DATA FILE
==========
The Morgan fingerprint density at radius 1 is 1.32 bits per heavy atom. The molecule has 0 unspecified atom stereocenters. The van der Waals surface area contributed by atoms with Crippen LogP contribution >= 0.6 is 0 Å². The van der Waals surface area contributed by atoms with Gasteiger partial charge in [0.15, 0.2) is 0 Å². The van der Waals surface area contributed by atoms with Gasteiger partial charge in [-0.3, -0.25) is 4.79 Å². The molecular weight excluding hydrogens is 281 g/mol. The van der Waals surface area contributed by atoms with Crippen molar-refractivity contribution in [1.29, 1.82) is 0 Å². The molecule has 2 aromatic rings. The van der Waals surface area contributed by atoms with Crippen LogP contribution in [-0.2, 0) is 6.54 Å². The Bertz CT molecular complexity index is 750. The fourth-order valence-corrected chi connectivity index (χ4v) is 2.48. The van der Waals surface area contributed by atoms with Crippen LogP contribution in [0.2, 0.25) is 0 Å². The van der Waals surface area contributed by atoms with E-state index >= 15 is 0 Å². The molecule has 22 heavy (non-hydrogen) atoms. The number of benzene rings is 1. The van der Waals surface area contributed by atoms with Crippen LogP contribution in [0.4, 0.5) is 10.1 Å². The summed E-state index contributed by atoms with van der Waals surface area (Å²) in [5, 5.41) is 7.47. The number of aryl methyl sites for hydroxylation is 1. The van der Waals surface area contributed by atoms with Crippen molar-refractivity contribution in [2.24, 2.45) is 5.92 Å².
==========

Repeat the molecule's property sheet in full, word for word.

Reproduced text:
The Morgan fingerprint density at radius 1 is 1.32 bits per heavy atom. The molecule has 0 unspecified atom stereocenters. The van der Waals surface area contributed by atoms with Crippen LogP contribution >= 0.6 is 0 Å². The van der Waals surface area contributed by atoms with Gasteiger partial charge in [0.15, 0.2) is 0 Å². The van der Waals surface area contributed by atoms with Gasteiger partial charge in [-0.3, -0.25) is 4.79 Å². The molecular weight excluding hydrogens is 281 g/mol. The van der Waals surface area contributed by atoms with Crippen molar-refractivity contribution in [1.29, 1.82) is 0 Å². The molecule has 2 aromatic rings. The van der Waals surface area contributed by atoms with Crippen LogP contribution in [-0.2, 0) is 6.54 Å². The Bertz CT molecular complexity index is 750. The fourth-order valence-corrected chi connectivity index (χ4v) is 2.48. The van der Waals surface area contributed by atoms with Crippen LogP contribution in [0.2, 0.25) is 0 Å². The van der Waals surface area contributed by atoms with E-state index >= 15 is 0 Å². The molecule has 22 heavy (non-hydrogen) atoms. The number of benzene rings is 1. The van der Waals surface area contributed by atoms with Crippen LogP contribution in [0.4, 0.5) is 10.1 Å². The summed E-state index contributed by atoms with van der Waals surface area (Å²) in [5, 5.41) is 7.47. The number of aryl methyl sites for hydroxylation is 1. The van der Waals surface area contributed by atoms with Crippen molar-refractivity contribution in [2.24, 2.45) is 5.92 Å².